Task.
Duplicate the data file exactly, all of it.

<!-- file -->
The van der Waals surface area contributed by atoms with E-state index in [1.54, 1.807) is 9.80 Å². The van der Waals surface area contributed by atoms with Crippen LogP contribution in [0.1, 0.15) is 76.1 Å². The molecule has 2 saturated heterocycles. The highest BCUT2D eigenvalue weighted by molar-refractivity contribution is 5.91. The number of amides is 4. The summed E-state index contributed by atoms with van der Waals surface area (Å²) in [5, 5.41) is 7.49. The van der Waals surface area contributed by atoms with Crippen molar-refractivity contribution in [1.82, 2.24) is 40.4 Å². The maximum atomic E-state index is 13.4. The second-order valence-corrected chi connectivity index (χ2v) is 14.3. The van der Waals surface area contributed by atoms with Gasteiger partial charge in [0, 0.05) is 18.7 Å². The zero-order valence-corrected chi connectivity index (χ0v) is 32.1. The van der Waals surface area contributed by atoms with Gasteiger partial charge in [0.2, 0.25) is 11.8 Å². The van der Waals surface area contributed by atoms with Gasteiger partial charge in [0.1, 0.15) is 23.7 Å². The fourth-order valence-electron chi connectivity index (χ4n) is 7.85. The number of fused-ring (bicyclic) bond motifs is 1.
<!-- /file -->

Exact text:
The van der Waals surface area contributed by atoms with E-state index in [1.54, 1.807) is 9.80 Å². The van der Waals surface area contributed by atoms with Crippen LogP contribution in [0.1, 0.15) is 76.1 Å². The molecule has 2 saturated heterocycles. The highest BCUT2D eigenvalue weighted by molar-refractivity contribution is 5.91. The number of amides is 4. The summed E-state index contributed by atoms with van der Waals surface area (Å²) in [5, 5.41) is 7.49. The van der Waals surface area contributed by atoms with Crippen molar-refractivity contribution in [1.82, 2.24) is 40.4 Å². The maximum atomic E-state index is 13.4. The second-order valence-corrected chi connectivity index (χ2v) is 14.3. The van der Waals surface area contributed by atoms with Gasteiger partial charge in [0, 0.05) is 18.7 Å². The zero-order valence-corrected chi connectivity index (χ0v) is 32.1. The van der Waals surface area contributed by atoms with Gasteiger partial charge in [0.2, 0.25) is 11.8 Å². The van der Waals surface area contributed by atoms with Gasteiger partial charge in [0.1, 0.15) is 23.7 Å². The fourth-order valence-electron chi connectivity index (χ4n) is 7.85. The number of fused-ring (bicyclic) bond motifs is 1.